It was company policy at the time, Witty said, to have multifactor authentication — called MFA for short — on all externally facing systems. He told Wyden that all these systems are now protected in this way.

    “To all those impacted, let me be clear: I’m deeply, deeply sorry…,” Witty said. “We will not rest — I will not rest — until we fix this.”

    Barrasso said he didn’t understand the oversight, considering he knows how even a small, financially struggling hospital in his home state has been able to implement MFA technology. UnitedHealth Group, meanwhile, is one of the nation’s most financially successful health care companies, with about $22 billion in profits last year alone.

    “Did you lack the financial resources to implement a multifactoral authentication system?” Barasso asked.

    Wyden said the comments showed there was bipartisan support for the committee to further investigate the issue.

    “We’ve just heard excuse after excuse from Mr. Witty,” Wyden said. “The fact is, that first server that was hacked did not have multifactor authentication and Mr. Witty’s head of cybersecurity knew about it.”

    Brett Callow, an analyst with the cybersecurity firm Emsisoft, said multifactor authentication can stop a significant number of attacks and is a “basic defense mechanism I’d have expected to be implemented.” At the same time, Callow said it’s not absolutely certain that this technology would have blocked the attack.

    “Locking your door doesn’t guarantee that a burglar won’t get it, it just makes it less likely,” he said in an email. “Same here.”

    The slow timeline for restoring services after the cyberattack shows a clear lack of system redundancy within Change Healthcare, said Sen. Thom Tillis, R-N.C. While holding up a copy of the book “Hacking for Dummies,” Tillis told Witty: “This was some basic stuff that was missed.”

    The CEO responded by stressing the relatively short duration of time since UnitedHealth Group acquired Change Healthcare in October 2022. “It’s very frustrating that there wasn’t a quick redundancy switchover,” Witty said.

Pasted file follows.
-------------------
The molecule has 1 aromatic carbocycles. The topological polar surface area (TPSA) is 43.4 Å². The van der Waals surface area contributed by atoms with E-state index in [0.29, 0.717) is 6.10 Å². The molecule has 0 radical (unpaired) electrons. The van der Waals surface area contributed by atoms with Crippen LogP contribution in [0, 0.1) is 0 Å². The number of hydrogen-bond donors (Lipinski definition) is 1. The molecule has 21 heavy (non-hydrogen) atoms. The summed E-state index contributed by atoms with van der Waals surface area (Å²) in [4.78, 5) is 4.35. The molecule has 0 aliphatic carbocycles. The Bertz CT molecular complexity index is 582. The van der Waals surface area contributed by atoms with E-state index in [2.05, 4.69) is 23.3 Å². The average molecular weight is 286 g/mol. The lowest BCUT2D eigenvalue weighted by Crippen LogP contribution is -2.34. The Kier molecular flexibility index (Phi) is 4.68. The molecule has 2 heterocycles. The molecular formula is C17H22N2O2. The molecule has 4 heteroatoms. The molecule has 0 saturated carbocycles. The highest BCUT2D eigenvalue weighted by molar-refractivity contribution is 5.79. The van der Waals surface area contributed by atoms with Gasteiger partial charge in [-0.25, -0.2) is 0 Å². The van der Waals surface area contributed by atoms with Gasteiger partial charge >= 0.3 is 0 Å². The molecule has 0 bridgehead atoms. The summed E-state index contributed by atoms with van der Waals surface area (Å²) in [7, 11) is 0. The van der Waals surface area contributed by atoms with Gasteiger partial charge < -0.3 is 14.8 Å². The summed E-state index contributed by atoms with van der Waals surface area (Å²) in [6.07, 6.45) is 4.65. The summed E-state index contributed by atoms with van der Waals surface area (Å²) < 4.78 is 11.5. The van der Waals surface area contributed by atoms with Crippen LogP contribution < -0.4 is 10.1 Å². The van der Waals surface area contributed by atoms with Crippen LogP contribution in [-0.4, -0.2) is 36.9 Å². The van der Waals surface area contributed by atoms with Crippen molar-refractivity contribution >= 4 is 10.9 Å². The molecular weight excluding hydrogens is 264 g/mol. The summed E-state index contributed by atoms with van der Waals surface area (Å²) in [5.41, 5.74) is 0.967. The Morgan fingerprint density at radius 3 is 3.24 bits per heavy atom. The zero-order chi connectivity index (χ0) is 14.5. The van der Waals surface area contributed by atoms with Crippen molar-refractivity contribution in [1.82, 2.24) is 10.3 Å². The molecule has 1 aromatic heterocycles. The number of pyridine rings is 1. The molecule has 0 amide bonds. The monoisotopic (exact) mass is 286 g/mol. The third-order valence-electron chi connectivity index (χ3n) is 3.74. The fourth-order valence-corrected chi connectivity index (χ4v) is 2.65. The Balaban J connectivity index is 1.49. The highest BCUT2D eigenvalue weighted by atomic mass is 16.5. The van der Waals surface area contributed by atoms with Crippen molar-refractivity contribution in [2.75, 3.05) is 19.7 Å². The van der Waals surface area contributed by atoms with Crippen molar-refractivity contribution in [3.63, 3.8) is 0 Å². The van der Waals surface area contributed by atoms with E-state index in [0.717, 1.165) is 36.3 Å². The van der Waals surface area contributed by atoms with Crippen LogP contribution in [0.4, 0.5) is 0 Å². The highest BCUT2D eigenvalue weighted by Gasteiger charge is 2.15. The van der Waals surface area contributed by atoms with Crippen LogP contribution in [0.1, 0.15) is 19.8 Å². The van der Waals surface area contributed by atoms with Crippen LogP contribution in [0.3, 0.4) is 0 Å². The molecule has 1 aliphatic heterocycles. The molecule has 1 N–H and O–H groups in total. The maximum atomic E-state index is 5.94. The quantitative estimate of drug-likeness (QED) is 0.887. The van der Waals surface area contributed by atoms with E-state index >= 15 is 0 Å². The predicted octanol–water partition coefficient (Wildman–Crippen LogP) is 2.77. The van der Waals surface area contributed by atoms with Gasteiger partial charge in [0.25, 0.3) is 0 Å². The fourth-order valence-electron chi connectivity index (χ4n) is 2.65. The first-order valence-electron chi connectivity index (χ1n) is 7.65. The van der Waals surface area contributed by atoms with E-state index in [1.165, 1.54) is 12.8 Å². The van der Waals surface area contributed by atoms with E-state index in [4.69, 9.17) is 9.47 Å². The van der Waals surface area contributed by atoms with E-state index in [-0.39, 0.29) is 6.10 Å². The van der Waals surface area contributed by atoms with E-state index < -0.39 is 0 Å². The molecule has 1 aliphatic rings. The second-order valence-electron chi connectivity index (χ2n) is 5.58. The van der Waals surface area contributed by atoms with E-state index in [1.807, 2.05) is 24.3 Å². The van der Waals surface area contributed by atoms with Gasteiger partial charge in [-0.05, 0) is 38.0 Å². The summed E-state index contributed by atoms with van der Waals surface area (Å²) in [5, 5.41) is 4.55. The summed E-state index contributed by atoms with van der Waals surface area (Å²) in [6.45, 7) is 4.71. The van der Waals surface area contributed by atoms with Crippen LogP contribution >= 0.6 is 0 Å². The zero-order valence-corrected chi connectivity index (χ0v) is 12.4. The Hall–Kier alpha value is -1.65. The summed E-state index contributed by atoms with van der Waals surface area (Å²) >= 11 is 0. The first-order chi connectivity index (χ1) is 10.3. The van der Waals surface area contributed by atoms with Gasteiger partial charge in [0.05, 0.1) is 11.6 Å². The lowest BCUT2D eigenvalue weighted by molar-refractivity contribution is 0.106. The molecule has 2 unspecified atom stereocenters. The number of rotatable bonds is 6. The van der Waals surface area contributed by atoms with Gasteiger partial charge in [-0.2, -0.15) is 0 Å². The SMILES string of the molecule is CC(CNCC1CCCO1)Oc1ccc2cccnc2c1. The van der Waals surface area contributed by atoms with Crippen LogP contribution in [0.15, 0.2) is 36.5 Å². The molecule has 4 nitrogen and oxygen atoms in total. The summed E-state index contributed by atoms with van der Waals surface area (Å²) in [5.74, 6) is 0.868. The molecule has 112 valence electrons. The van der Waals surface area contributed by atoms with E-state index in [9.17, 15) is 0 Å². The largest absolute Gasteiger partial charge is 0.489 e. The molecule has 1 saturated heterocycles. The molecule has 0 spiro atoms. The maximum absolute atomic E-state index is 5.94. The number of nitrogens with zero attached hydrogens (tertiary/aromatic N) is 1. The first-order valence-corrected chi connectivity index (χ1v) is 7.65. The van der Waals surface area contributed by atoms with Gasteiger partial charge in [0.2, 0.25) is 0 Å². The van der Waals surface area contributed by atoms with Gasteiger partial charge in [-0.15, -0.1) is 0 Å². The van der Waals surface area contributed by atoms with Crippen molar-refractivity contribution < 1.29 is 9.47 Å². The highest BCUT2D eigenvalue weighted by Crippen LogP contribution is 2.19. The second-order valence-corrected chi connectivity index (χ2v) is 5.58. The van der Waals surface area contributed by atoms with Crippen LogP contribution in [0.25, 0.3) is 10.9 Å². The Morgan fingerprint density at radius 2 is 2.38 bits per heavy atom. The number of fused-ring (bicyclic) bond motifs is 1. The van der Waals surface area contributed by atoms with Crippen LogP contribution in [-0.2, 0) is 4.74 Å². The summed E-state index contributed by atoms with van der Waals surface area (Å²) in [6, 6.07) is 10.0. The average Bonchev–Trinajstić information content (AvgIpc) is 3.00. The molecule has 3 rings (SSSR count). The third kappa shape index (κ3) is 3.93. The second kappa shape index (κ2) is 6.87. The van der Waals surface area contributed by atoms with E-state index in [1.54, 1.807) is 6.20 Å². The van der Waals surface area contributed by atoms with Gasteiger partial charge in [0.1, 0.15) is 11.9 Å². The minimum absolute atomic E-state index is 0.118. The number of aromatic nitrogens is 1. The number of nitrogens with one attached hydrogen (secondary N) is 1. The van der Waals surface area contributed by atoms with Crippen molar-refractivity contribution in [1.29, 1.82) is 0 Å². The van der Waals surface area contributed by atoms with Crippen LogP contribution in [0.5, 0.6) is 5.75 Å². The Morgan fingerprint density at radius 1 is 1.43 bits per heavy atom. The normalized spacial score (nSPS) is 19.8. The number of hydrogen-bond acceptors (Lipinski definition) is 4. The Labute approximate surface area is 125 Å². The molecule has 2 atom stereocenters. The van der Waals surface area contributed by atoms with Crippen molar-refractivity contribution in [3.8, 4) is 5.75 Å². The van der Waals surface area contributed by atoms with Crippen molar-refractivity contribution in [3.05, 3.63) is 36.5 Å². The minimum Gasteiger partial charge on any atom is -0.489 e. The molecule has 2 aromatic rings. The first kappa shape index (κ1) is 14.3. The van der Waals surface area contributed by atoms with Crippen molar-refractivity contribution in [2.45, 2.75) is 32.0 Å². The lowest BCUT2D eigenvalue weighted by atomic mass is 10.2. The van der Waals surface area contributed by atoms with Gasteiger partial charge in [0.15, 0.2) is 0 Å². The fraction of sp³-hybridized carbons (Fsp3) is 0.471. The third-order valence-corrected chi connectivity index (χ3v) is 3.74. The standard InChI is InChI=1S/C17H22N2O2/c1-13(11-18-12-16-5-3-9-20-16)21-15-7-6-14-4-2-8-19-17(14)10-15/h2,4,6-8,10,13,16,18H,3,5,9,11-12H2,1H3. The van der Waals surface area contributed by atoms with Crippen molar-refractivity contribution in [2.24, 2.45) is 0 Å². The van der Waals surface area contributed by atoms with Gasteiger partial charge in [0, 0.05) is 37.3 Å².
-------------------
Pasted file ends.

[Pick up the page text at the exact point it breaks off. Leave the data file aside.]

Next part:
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    Witty was scheduled to testify before a House committee Wednesday afternoon. While the hearings were scheduled in response to the cyberattack, the Washington Post reported Tuesday that there’s growing concern in the nation’s capital about the company’s enormous size is an economic and security liability.

    “UnitedHealth is a monopoly on steroids,” Sen. Elizabeth Warren, D-Mass., said during the committee hearing.

    Last week, Minnesota Attorney General Keith Ellison and 21 other state attorneys general sent a letter pushing UnitedHealth Group to provide more help for affected health care providers and patients.

    In remarks prepared for the House committee, Witty said UnitedHealth Group has advanced more than $6.5 billion in accelerated payments and no-interest, no-fee loans to thousands of health care providers. About one-third of these loans, Witty said, have gone to safety net hospitals and federally qualified health centers that help high-risk patients and communities.

    Minnesota health care providers, including small mental health clinics, were critical in the first few weeks after the cyberattack of the company’s initial financial assistance offers. One clinic in Roseville told the Star Tribune that UnitedHealth Group initially offered just $90 per week.

    The company rolled out a second program designed to provide more help.

    “While some of our early estimates of providers’ potential gaps did not address their full need given our lack of visibility into their claims flow, we quickly adjusted,” Witty said.